A 90-day plan also helps build credibility with peers and bosses; hence, setting expectations based on your 90-day plan goes a long way to establishing trust in those relationships.
There are no specific critical elements in drafting and finalizing a 90-day plan as it always depends on the company you are joining in. How you will structure your plan for your onboarding in the first three months will vary widely depending on the situation. Early on, it is needed to decide what the top priorities will be and comprise your 90-day plan.
Five Things to Focus on in Creating a 90-day Plan
As an experienced customer success executive, Lefton shared the five things to focus on in drafting a 90-day plan.
- Listening and learning
- Building relationships – with customers and internally
- Documenting/updating the customer journey and looking at the gaps/opportunities
- Evangelizing and educating the customer and the customer success function to the rest of the company
- Presenting your long-term plan to the board
With the given recommendations by Lefton, the situation will still tell you what to focus.
- Spend time listening and learning.
- Talk to customers as much as you talk to internal staff to get information and ideas necessary for your career growth.
- Build your relationships with your functional peers (Sales, Product, Engineering, Finance, etc.) You will need these to be successful.
- Address the quick-fix solutions for your customers and staff. If you hear a theme that is easy to fix, get that initiative going, so you have an early win.
- One of the ultimate red flags in creating your first 90-day plan is spending too much time on customer issues and putting yourself in a reactive mode.
- Start talking about and implementing all your ideas – hold on to them until you have a more profound understanding of internal politics, and present them as a result of what you have learned. It is better to plan well rather than rush things.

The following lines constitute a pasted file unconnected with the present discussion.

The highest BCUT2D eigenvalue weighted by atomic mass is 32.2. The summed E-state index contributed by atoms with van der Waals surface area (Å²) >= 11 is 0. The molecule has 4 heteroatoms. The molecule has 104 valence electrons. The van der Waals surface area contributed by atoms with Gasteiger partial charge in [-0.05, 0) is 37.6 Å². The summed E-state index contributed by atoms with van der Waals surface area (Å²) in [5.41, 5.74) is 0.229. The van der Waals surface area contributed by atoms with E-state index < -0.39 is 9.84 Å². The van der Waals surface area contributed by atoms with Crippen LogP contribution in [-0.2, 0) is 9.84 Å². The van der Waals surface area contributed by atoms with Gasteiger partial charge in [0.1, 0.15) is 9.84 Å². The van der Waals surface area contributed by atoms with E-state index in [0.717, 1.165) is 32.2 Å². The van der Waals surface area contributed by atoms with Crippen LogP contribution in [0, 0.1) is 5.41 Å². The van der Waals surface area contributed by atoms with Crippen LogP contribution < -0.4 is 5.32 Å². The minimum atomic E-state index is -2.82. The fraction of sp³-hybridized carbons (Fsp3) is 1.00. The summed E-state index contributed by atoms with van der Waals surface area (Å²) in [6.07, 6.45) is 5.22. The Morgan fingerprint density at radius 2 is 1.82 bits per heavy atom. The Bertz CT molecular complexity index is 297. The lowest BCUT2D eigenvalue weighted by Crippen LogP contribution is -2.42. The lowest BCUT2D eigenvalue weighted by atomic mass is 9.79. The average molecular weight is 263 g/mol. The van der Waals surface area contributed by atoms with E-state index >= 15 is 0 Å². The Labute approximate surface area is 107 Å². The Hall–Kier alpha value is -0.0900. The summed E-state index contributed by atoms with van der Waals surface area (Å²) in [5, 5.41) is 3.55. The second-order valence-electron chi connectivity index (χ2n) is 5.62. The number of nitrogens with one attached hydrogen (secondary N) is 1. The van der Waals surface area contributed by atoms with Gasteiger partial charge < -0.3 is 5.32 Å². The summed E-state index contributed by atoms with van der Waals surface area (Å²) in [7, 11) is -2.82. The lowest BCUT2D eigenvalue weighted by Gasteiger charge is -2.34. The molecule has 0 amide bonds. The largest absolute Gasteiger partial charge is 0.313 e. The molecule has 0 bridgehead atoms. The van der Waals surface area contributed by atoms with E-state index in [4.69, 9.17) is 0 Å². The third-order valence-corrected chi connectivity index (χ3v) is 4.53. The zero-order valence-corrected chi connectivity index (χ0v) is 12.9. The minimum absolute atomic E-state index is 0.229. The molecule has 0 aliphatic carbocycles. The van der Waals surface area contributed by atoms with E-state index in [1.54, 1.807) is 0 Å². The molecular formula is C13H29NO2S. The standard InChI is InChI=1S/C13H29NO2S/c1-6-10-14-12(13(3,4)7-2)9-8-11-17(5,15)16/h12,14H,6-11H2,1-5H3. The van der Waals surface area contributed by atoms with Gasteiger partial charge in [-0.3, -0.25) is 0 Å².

- Don’t be too aggressive in what you want to promise. Make sure the expectations you set are achievable.
Your responsibility is to understand and decipher the missions and goals of the company. Mission statements are vague and broad, and for your first 90 days, you are unlikely to get to the point where you can even create the customer success mission statement. Instead, you may focus on what you want to accomplish and make sure you address them. That is the foundation for building trust and relationships internally and with your customers.
Remember that your 90-day plan doesn’t have to be sophisticated. Ensure you are keeping it simple and relevant to the company you are working with by setting expectations that are achievable within the given time frame.
Most importantly, turn up your curiosity and have fun – listen and learn! It’s a new adventure, and there will be twists and turns, lumps and bumps, but this can be the most fun time.
As Lefton puts it,
“Most importantly, turn up your curiosity and have fun – listen and learn! It’s a new adventure, and there will be twists and turns, lumps and bumps, but this can be the most fun time. Every company has challenges, so the trick to being successful in your first 90 days is to carve out strategy time and not get bogged down with all the reactionary stuff that invariably comes with any new role. Keep a positive attitude!”